"Despite any purported technological advancements, landmines are still capable of causing indiscriminate harm and egregious injury and suffering," he said. "By loosening restrictions on landmine use, the United States is signaling to other countries around the world that landmines can be acceptable. The Trump administration should not normalize these archaic and gruesome weapons, which have no place in the 21st century.

Jeff Abramson, senior fellow with the Arms Control Association, similar rejected the notion of an "advanced" landmine.

"The world has rejected landmines because they are indiscriminate and disproportionately harm civilians, who make up the vast majority of landmine casualties. Technical solutions to make landmines self-destruct or otherwise labeled as 'smart' have failed to work as advertised and been rejected by the 164 counties, including all U.S. NATO allies, that have joined the Mine Ban Treaty," said Abramson.

"Most of the world's countries have embraced the ban on antipersonnel landmines for more than two decades, while the Trump administration has done a complete about-face in deciding to cling to these weapons in perpetuity," said Steve Goose, director of the arms division at Human Rights Watch. "Using landmines, which have claimed so many lives and limbs, is not justified by any country or group under any circumstances."

"Trump's new policy to use antipersonnel mines any time anywhere in the world is a retrograde action that should be condemned," Goose added. "All presidential candidates should endorse the goal of banning landmines."

The new policy also came in for criticism from Sen. Patrick Leahy, who's long advocated for a ban. The Trump administration's reversal, said Leahy, is a clear move—apparently without congressional approval—in the wrong direction.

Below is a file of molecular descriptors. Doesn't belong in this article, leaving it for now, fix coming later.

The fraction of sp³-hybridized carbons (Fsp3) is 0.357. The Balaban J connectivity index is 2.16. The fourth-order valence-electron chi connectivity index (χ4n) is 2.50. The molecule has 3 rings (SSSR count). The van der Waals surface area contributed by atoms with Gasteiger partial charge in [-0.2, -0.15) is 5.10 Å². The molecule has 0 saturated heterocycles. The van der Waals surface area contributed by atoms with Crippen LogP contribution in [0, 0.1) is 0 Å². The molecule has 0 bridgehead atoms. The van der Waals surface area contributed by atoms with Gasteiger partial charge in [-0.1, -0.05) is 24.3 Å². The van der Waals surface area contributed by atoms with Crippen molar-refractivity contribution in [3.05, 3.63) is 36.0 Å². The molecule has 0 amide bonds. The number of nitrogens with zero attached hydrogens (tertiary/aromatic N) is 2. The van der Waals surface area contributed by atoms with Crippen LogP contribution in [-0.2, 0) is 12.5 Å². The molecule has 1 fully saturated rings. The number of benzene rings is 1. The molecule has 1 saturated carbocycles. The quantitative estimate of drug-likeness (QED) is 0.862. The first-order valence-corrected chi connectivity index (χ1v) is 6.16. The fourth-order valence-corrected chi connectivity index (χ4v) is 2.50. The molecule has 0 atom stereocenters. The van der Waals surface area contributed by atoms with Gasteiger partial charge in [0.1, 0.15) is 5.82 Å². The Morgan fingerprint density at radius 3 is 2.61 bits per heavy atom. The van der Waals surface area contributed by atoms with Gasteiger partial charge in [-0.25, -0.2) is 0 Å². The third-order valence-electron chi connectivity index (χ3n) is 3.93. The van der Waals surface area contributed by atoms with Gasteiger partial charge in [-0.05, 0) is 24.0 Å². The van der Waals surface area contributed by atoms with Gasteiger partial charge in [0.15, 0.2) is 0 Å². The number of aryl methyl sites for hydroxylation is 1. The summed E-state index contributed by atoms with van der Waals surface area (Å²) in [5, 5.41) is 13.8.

The rollback, said Leahy, "is as perplexing as it is disappointing, and reflexive, and unwise."

Though not being party to the international treaty, "we have consistently sought to limit their production, export, and use," Leahy said. "We have also spent billions of dollars clearing landmines and other unexploded ordnance, and we have supported programs in dozens of countries to help people severely disabled by landmines regain their mobility and support themselves and their families. This has brought immense goodwill to the United States, including from former enemies."

"This decision," he continued, "like so many others of this White House, reverses the gains we have made and weakens our global leadership."

The Mine Ban Treaty, according to Nobel peace laureate Jody Williams, is still going to be an effective tool.

"The beauty of the treaty is that it has established a new norm and even countries outside the treaty felt the stigma related to landmines and changed policies, even if they didn't join the treaty," Williams said to Common Dreams Thursday.

"Mr. Trump's landmine move would be in line with all of his other moves to undercut arms control and disarmament in a world much in need of them," she continued. "The landmine ban movement will do what it has always done with governments that still remain outside the Mine Ban Treaty—push back and continue the push to universalize the treaty—including the U.S."